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‘Post-Postmodern Jukebox’: The great show was a tough sell

It is time for a Postmodern postmortem.

The coolest of hangs, “Scott Bradlee’s Postmodern Jukebox Hideaway,” has uprooted from 1 Oak Nightclub at the Mirage. The show closed after a fiery, sold-out performance Saturday night. The act’s first residency started promisingly enough, set up in a chic, 400-seat club in a busy Strip resort with 3,044 rooms.

Thus, a long-running residency seemed an attainable goal for PMJ. But the act pulled out a full month before its original end date. The hunt is on for a new home and a new venue deal.

Artistically, the PMJ show happened to be wonderful. The experience was peppered by the vocal gymnastics of emcee Ariana Savalas and singers Jaclyn McSpadden, Dani “Jack Dani” Armstrong and the born showman Casey Abrams. Around the horn, credit goes to stage performers well-known around VegasVille: Jason Corpuz on keys, Julian Tanaka on woodwinds, Andrew Boostrom on trombone, Nick Schmitt on bass, Paul Ringenbach on drums and dancers Maxee Francisco, Amanda Sahr and guest Sunny Holiday.

The names matter as these performers enrich the music scene in such places as Copa Room at Bootlegger Bistro, Dispensary Lounge, E String Bar & Grill, even V Theater in the Atomic Band at “Zombie Burlesque.”

PMJ, which tours different variations around the country, is unique in that it opens an opportunity for a tap dancer. Las Vegas performer Aaron Turner (son of Vegas icon Earl Turner and a former finalist on “So You Think You Can Dance”) was especially effective in that role, fitting ideally the show’s retro-hip vibe. Turner’s burner of a summer was highlighted by his unbilled appearance with Brian Newman at NoMad Restaurant, during which Lady Gaga crawled on the stage and held a mic to his feet.

Bradlee himself was on hand Saturday and performed a keytar solo that brought to mind the greatest moments of Eddie Van Halen in the early 1980s (research that reference, kids, because it is worth it). Under Bradlee’s stewardship, PMJ has become a juggernaut on YouTube, where it has amassed 1.1 billion views and 4 million subscribers since 2012.

But the production simply didn’t catch on fast enough in its two-month run to merit a longer stay. Audiences were frequently boosted by House Seats subscribers, who actually had to learn about the act after they arrived at the hotel. I know this because I explained the PMJ concept to these ticketholders in line for the show at 1 Oak.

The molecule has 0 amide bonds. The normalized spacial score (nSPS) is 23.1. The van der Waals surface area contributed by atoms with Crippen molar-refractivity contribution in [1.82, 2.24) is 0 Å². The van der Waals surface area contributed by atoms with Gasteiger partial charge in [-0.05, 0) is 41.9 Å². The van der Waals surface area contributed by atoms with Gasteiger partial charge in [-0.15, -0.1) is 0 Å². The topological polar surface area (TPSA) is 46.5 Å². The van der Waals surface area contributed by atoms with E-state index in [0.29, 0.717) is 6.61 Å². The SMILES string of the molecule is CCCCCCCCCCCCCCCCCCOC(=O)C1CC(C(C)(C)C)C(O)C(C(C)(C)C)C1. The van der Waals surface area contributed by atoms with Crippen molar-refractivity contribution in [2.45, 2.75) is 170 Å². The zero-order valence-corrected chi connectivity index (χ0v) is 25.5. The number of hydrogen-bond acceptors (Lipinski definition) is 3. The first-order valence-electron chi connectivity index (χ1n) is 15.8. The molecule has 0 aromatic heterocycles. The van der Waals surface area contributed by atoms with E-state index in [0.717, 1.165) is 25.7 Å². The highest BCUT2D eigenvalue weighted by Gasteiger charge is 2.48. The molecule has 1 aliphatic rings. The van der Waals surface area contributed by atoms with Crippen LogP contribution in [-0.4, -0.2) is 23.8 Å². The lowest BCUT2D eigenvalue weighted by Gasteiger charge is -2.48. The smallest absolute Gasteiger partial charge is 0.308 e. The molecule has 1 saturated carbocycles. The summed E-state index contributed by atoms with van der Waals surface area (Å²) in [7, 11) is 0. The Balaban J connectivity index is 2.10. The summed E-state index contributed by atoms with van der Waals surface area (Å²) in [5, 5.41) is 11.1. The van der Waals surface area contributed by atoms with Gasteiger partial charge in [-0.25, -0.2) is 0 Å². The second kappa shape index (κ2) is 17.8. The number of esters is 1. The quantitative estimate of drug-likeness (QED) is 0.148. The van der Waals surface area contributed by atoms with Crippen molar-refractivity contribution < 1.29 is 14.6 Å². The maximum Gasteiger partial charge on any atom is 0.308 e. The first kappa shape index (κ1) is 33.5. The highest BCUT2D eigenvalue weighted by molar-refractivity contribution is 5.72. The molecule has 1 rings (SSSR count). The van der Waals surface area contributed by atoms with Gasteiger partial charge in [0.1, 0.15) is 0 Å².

For all of its YouTube success, PMJ is not a brand that cuts through the Strip’s superstar marquees, mobile billboards and taxi tops flashing the names of Aerosmith, Gwen Stefani and Cher and the rest.

As Bradlee said after Saturday’s closing performance, a more explanatory marketing approach is required for a production so uniquely fulfilling as Postmodern Jukebox. Bradlee’s show is a celebration songs you know that are re-arranged and unfurled as swing, jazz and ragtime. It’s contemporary nostalgia. Conveying that spirit to the uninitiated is the show’s great challenge.

There was an era in Las Vegas when a show like PMJ would have been free and subsidized by the host hotel’s seemingly boundless gambling profits. Not today. Current productions that really do hearken to that era — and Saturday I sat with the producer of one of those acts, Keith Thompson of “The Cocktail Cabaret” — typically charge a fee for that experience. PMJ’s tickets started at $39.99, minus fees. I love the Newman showcase at NoMad Restaurant, but it’s not an open-lounge experience, either. Tickets for his Oct. 17 return to the Park MGM venue start at $63.

One would argue, and I do, that Las Vegas visitors were simply spoiled by all the free entertainment bubbling out of the city’s open venues. Louie Prima and Keely Smith didn’t need to worry about balancing ticket prices with overhead costs. The hotel just dipped into the river of molten gold from the casino running through the lounge.

Live entertainment fans, and even great artists who sell out across the country, are now paying the price. PMJ understands old Vegas really well. Becoming a hit in new Vegas will take a lot more work.

John Katsilometes’ column runs daily in the A section. His PodKats podcast can be found at reviewjournal.com/podcasts. Contact him at jkatsilometes@reviewjournal.com. Follow @johnnykats on Twitter, @JohnnyKats1 on Instagram.

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